Holiday ads are traditionally brand builders. They are often big budget productions that allow for creative license and can be some of the juiciest jobs for a creative team.
But, like almost everything in 2020, this year was different. If you’re a creative and the client sat you down in June with the 2020 holiday ad brief, it would have been daunting.
In a year when getting tone absolutely right was extremely difficult in the moment – doing it 6 months in advance would have felt nearly impossible. Who’d have known what the situation (and corresponding appropriate tone) might be that far in the future?
You could have presumed a few things:
- The second wave was going to be worse than the first. (Turns out, it’s true)
- A vaccine will not have been widely distributed. (Also true - but it's worth noting that watching the first people in the UK get the vaccine this week was very encouraging.)
- People would be getting bored of staying home and of being cautious. (Emphatically true)
You were also dealing with major uncertainty in other areas. (Stay with me, this blog does turn uplifting soon…I promise). Federal troops were being used against their own people and there was a toxic and divisive election in one of the worlds’ super powers. There is continuing uncertainty as the people disproportionately affected by the pandemic are communities that are already marginalized, the elderly and people of colour are more at risk of mortality and serious complications from the illness, and the economy’s decline has been felt disproportionately among marginalized groups including low-income & racialized women.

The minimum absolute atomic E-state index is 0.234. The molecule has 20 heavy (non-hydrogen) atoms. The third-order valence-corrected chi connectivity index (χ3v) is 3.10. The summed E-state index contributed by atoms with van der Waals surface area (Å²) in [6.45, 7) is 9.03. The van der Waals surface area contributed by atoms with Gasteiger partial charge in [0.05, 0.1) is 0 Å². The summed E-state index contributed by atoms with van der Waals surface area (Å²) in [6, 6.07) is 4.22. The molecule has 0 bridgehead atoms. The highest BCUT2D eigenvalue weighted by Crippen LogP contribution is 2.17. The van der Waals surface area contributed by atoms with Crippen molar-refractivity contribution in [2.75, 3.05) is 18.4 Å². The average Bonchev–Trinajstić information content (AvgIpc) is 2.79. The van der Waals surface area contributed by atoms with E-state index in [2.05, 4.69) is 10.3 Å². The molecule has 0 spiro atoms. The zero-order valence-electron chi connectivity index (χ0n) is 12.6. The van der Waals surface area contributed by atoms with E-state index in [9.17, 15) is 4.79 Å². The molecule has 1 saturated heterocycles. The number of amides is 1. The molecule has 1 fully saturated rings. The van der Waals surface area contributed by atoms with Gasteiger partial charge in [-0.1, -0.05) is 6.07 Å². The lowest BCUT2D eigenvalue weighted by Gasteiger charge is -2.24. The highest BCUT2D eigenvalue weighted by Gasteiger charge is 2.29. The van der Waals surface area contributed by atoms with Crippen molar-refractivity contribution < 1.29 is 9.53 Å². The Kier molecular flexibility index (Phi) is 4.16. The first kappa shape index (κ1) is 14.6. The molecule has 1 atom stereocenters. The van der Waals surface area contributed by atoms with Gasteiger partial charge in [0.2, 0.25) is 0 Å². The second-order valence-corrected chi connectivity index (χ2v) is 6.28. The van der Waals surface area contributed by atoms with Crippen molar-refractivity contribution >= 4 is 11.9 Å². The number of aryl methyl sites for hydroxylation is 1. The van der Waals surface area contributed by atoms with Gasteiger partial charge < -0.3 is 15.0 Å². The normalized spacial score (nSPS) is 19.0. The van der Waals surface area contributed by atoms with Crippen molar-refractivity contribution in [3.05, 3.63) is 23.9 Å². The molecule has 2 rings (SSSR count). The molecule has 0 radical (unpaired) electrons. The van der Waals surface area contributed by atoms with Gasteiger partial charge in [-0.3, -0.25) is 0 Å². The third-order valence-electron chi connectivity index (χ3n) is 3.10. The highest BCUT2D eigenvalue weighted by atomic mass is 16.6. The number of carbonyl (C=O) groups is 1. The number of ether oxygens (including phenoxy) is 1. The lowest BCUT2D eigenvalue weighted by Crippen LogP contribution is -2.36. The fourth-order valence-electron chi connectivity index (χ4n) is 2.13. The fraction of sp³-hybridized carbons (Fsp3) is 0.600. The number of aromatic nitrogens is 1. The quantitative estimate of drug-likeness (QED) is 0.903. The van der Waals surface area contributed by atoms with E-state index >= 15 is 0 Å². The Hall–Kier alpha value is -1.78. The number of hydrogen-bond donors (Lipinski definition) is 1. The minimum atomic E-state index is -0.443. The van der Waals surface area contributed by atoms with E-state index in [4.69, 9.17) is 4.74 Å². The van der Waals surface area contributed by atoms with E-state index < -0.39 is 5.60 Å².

“Now – Quick – build me an ad that will FEEL right, won’t offend anyone, can be produced in a manner that follows COVID safety protocols, and will build brand affinity. It probably also needs to increase sales – it’s been a rough year on our bottom line. Oh, and – our budgets are significantly lower. ”
Also - do this while you’re feeling a bit demotivated, working remotely, and unsure if selling is the right thing to be doing at all.
The results are a bit all over the place, as you might expect, but there are some trends in 2020. What worked best and worst is really in the eye of the beholder – and has caused polarized debates (which is true to form this year, I suppose). A few trends include:
1. Focusing on kindness, loneliness, and the desire for connection. A safe bet in June was that large gatherings and travel would be unlikely come the holidays. And people would be alone or lonely. A few brands told that story beautifully.
Woodie’s (UK Hardware Store):
2. Permission to let loose. Tesco’s “No Naughty List”… seems to have won the year, with fairly universal approval. It provides permission to enjoy yourself (in appropriate ways) despite everything.
SodaStream: Snoop Dogg enjoyed a ‘pared down’ holiday with his family (despite having to cancel some of his bigger plans) in his partnership with SodaStream.
3. Twists on nostalgia can be premium. Burberry and Gucci straight up ignored the pandemic in their gorgeous ads. By putting an uplifting and modern twist on nostalgia, they gave us a respite from the times.Gucci:
4. Dancing the line between supporting people in need and self-promotion. The Body Shop, for example, did some great work bringing funds and awareness to women experiencing homelessness in the UK.
The Body Shop:
This pretty (German language) ad from discount grocer Penny has had 20 million views at the writing of this blog post. It combines a bit of everything from above.
Fewer brands went all-in this year. That’s not a knock. How could they, really? Finding a balance this year will have been some of the trickiest work many creative teams have ever tackled – and my hat goes off to those who’ve found a way to do it in a way that connects with people.
Next week, we’ll share a blog post of some of our partner’s favourite ads. Stay tuned!